There is a theory which states that failures in government, such as poor service delivery, stem from a lack of accountability. If a lack of accountability within the public sector and related institutions are part of the problem, then citizen participation can seek this accountability directly from the government. Thus, with the input of public serviced data from the local government and responsible ministries and the feedback from the citizens itself, it is expected that by JAGA, the citizen engagement could be improved and led to a better government’s accountability.
How has Atlas Corps contributed to your professional and personal accomplishments?
Because the Special Task Force of JAGA consists of people of the same age, strong leadership is much needed because it possesses its own challenges. Through Atlas Corps, I cultivated my leadership skill from doing the course tasks and implementing the policy project. Also, the networking activities, such as the Peer Coaching Group Calls and Coffee Chats, open the new possibility for future collaborations with like-minded Scholars with passions similar to mine. Moreover, for my personal accomplishments, I recently secured a scholarship because my interviewer was impressed with my experiences during the Virtual Leadership Institute.
What is your favorite Atlas Corps memory?
I basically love learning new things, especially if the knowledge is new, practical, and can be implemented. This is what the Atlas Corps course was all about. I learned so much about new issues and terminology, such as cognitive bias, DEI, and intersectionality. As a social leader, it’s very important for us to keep up with social issues.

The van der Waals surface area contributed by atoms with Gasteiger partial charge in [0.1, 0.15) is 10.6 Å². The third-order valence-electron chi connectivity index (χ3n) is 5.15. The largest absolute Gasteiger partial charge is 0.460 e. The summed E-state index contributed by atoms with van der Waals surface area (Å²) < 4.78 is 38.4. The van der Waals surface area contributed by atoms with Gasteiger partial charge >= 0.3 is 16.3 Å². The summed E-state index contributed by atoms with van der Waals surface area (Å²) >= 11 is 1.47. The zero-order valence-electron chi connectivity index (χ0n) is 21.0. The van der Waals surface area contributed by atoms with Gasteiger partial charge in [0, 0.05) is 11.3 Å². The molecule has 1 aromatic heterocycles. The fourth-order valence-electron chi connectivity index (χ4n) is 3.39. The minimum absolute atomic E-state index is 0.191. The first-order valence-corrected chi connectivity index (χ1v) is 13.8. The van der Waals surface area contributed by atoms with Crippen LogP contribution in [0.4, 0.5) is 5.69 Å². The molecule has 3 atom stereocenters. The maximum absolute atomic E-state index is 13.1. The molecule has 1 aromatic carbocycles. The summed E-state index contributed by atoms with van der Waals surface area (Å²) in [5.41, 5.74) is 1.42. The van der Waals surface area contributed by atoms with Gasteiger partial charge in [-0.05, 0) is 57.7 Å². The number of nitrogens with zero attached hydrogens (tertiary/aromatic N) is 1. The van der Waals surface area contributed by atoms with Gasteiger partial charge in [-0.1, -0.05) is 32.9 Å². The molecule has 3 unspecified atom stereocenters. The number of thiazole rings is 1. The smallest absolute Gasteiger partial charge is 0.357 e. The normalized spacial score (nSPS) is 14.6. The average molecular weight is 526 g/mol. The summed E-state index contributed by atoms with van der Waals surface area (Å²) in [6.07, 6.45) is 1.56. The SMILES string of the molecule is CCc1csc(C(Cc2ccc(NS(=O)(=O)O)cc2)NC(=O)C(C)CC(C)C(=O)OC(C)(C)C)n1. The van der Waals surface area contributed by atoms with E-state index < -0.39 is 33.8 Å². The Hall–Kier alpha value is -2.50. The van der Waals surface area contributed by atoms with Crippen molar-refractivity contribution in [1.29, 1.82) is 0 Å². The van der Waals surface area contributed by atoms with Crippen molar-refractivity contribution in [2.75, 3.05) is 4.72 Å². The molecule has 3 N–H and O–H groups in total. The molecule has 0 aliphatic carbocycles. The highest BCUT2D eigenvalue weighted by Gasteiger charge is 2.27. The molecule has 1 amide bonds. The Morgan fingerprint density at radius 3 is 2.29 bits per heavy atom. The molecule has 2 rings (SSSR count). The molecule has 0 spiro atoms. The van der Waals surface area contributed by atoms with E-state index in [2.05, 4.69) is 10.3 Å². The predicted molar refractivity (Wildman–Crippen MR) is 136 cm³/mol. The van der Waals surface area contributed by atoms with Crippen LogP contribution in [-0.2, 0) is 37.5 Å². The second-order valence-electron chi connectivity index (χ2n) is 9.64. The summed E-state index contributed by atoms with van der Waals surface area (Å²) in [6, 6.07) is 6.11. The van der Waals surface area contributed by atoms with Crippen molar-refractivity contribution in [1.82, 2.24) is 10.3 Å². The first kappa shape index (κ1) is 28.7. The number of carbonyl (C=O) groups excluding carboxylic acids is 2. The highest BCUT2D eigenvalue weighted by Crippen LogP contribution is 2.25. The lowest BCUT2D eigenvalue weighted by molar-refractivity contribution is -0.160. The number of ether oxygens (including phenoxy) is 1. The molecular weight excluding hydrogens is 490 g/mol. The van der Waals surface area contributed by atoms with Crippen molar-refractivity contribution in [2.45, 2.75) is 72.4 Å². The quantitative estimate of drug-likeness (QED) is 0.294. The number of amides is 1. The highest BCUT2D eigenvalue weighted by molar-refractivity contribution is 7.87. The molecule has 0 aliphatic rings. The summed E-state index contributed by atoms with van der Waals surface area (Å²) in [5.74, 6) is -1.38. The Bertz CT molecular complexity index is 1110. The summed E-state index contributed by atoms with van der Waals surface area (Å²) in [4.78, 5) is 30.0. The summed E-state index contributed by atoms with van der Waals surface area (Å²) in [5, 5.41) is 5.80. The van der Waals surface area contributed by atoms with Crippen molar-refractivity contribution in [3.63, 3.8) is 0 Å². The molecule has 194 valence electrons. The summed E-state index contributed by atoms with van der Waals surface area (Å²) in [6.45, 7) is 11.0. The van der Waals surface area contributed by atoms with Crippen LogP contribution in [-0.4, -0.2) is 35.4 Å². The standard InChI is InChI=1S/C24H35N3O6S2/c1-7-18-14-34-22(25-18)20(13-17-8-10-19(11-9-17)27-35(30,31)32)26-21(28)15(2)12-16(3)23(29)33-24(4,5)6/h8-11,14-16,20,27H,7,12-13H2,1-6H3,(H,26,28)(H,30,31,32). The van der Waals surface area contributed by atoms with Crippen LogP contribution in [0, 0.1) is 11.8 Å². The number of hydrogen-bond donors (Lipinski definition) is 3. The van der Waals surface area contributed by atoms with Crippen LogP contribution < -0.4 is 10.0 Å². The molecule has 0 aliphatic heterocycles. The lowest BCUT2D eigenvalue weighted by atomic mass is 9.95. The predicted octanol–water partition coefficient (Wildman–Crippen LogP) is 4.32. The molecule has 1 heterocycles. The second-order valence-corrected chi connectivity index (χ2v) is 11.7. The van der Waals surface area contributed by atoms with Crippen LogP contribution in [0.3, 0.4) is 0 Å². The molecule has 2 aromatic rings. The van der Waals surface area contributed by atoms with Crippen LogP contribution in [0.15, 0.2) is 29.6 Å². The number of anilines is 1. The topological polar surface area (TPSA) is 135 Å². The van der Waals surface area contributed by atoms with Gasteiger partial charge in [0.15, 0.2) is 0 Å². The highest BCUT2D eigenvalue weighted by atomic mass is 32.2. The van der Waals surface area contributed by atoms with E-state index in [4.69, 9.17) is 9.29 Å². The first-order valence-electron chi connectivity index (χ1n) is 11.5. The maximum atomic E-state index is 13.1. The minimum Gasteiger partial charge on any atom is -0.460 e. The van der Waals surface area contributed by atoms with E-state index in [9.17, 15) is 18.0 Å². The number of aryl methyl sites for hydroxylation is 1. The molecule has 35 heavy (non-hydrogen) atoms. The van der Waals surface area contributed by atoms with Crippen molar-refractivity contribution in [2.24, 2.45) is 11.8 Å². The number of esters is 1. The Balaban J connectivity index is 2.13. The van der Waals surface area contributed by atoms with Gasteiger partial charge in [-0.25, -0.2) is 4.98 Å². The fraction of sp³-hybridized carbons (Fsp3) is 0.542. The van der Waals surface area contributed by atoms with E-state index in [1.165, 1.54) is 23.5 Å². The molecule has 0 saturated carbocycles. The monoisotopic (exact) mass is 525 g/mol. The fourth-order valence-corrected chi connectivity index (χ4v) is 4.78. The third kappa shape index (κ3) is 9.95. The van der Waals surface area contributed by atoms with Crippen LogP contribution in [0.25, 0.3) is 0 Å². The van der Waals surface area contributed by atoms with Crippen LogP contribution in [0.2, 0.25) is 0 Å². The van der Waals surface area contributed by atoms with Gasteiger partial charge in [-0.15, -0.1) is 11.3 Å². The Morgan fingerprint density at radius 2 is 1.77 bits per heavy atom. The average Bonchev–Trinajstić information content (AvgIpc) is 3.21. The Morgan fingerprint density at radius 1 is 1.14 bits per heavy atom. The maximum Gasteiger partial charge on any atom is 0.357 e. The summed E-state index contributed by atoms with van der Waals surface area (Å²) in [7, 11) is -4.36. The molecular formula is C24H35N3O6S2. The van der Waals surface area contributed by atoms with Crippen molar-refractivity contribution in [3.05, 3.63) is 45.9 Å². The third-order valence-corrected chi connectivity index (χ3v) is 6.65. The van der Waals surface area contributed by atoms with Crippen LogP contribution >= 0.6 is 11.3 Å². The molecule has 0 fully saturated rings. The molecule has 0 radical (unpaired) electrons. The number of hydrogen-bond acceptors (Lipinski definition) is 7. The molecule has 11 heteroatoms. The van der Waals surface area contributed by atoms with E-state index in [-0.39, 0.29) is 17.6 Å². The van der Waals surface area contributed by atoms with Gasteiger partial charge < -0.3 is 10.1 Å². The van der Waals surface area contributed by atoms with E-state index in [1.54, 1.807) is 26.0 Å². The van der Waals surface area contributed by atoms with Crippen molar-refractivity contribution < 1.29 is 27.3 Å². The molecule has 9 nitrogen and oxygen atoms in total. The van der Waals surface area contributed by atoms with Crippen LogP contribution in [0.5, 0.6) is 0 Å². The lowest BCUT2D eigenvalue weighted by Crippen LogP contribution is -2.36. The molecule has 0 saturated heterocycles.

I also like how the courses gave us concrete and technical knowledge needed to be a leader, such as giving feedback, motivating others, problem-solving, team dynamics, and etc. Lastly, I am also surprised by how well-crafted and curated the courses were, proven by the elective we have about Pancasila. It shows how the Atlas Corps team really put in their thoughts about our local context, and how they want us to embrace our identity, culture, and beloved homeland.
What advice do you have for applicants and current Scholars?
Atlas Corps is a once-in-a-lifetime, wholesome experience that you will not regret so please make the best out of it. The Atlas Corps team has provided us with all that we need to develop ourselves as social leaders, so it’s really up to us how we are going to optimize these benefits. Be open to opportunities, know as many people as you can, spare some time to learn, and enjoy the ride!
What message would you like to send to individuals who support Atlas Corps?
You might hear this zillions of times about how talent is equally distributed, but opportunity is not. It’s true. There are still a lot of bright Indonesian youth with passion in social issues that need both networking and capability development. There are very little leadership programs in Indonesia that connects us with an international network and I dare to say that this Virtual Leadership Initiative is the first one. I hope this Cohort 7 will not be the last class in Indonesia because I genuinely think the program is insightful and rewarding, and I hope more people can get the same benefit that I got from the Virtual Leadership Institute.
On November 20, Atlas Corps celebrates 15 years of engaging social change leaders. Join us to honor our legacy of service with more than 1,100 leaders from 110 countries at the Atlas Corps 15-Year Anniversary Gala. We will convene friends of Atlas Corps from all sectors and regions of the world to reflect on 15 years of engaging social changemakers and inspire towards our future. Join to connect with our community, meet Fellows, and celebrate Atlas Corps!
Photos from the personal archive of Elisabeth Medina Dewi Saraswati